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First Drive: BMW 3 Series Touring
SECTOR Compact executive PRICE £30,400 – £37,700 FUEL 44.5 – 60.1mpg CO2 124 – 159g/km
Appealing to both head and heart, with an unusual combination of high performance, luxury and low running costs on offer, the 3 Series has become a key asset in BMW’s fleet portfolio and a tough package to match. But if the saloon didn’t manage to offer everything most drivers would need, the Touring arrives in the UK from September to fill in those last small gaps.
Scandinavia may be Europe’s biggest market for the luxury estate car, but it’s a popular model in the UK, too. Previous generations of 3 Series Touring have accounted for around 20% of the total volume, and sales stick rigidly to that pattern usually until run-out. So BMW is predicting exactly the same for its latest version, expecting 8,500 UK buyers to choose the Touring in its first full year, a 21% share of 3 Series sales.
With such a tried and tested formula to work from, there aren’t any real visual surprises here. Typically BMW in its understated masculinity, it’d be easy enough to mistake this for the 5 Series, at least from the back. But while the styling is entirely predictable, it’s right on target for a loyal fanbase. No risks taken, but no feet put wrong either.
Touring models add £1,300-£1,400 to the price of a saloon, and in most cases push the car up a single BiK band, so the additional practicality adds little cost. Only three powerplants will be available at launch – the 328i, 320d and 330d – and all come under 160g/km, and are even lower with the eight-speed automatic gearbox ensuring the most efficient shifts possible.
In line with the saloon, a wider engine range will follow over its first 12 months, but UK buyers won’t get the EfficientDynamics version bound for Europe, which is a shame, and there are no plans for an ActiveHybrid 3 Touring. There’s also exactly the same range of trim levels, including the cosseting Luxury and Modern versions and the traditionally popular Sport and M-Sport with their aggressive body styling and large alloy wheels.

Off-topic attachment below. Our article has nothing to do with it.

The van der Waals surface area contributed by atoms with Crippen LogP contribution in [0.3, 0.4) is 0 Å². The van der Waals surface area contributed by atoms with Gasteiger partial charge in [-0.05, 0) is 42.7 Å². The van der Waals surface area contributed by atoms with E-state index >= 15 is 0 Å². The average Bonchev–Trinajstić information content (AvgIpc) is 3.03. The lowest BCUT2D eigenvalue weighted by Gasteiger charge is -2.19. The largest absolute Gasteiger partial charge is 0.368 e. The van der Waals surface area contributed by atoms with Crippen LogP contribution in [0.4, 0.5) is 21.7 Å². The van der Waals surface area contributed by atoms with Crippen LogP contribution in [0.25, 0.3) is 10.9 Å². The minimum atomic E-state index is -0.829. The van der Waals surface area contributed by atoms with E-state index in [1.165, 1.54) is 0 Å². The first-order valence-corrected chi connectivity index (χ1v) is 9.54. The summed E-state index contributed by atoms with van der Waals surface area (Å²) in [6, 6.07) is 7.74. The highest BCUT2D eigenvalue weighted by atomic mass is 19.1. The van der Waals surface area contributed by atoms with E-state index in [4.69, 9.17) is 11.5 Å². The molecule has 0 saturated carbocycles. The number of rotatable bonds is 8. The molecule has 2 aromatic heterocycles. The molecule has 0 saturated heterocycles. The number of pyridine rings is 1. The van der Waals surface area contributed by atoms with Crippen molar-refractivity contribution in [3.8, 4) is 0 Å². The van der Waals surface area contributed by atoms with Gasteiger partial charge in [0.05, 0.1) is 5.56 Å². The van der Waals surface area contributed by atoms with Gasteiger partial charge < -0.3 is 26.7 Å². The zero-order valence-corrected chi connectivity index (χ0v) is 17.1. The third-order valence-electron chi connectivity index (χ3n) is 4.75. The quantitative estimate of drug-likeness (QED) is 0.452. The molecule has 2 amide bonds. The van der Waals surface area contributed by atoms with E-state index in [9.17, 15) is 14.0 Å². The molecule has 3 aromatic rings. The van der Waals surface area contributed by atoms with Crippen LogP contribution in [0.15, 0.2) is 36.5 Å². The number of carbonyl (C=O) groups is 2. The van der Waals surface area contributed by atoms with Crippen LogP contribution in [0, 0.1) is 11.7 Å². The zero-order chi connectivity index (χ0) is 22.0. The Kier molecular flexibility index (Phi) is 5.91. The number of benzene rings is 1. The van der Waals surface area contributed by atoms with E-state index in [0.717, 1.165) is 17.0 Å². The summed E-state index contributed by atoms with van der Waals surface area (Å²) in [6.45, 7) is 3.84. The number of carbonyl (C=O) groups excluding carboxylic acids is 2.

There’s a familiar feeling of well-engineered practicality inside and out. The independently opening rear glass is carried forward from the outgoing car, and the whole tailgate now opens electronically for all models, with an optional touchless opening system activated by swinging a foot under the rear bumper. With a low loading lip, it’s easy to hustle large and heavy items into the back.
Thoughtfulness continues inside, where BMW is one of the few manufacturers to include a storage space for the removed cargo blind under a flap at the back of the boot. The rear seat folds almost flat in three independent sections, released quickly, and the boot area is awash with hooks and lashing points for cargo nets to keep loads secure. Nets and the telescopic boot divider can be stowed under the boot floor, which is optionally reversible to include a dirt-resistant section.
Climate control, Bluetooth and USB connectivity, iDrive with a comprehensive trip computer, cruise control and ECO PRO fuel-saving modes are fitted to every model in the range, and all come with at least 17-inch alloy wheels. The obvious oversight is satellite navigation, which adds £1,550.
Upping practicality hasn’t done any damage to its driver appeal, and although BMW only had the 328i petrol to test on the launch, the 3 Series Touring should be almost as much fun with its best-selling 320d engine. It’s a convincing double-act between being a long-legged motorway cruiser and tight, responsive sports car when the mood takes you, offering brilliant ride quality and plentiful grip and power.
The 3 Series Touring offers very few surprises, but that’s by no means a bad thing. This takes the best bits of the latest saloon and adds incredibly well-executed practicality to the appeal for a small uplift in price and fuel consumption. A 320d ED model would be desirable though.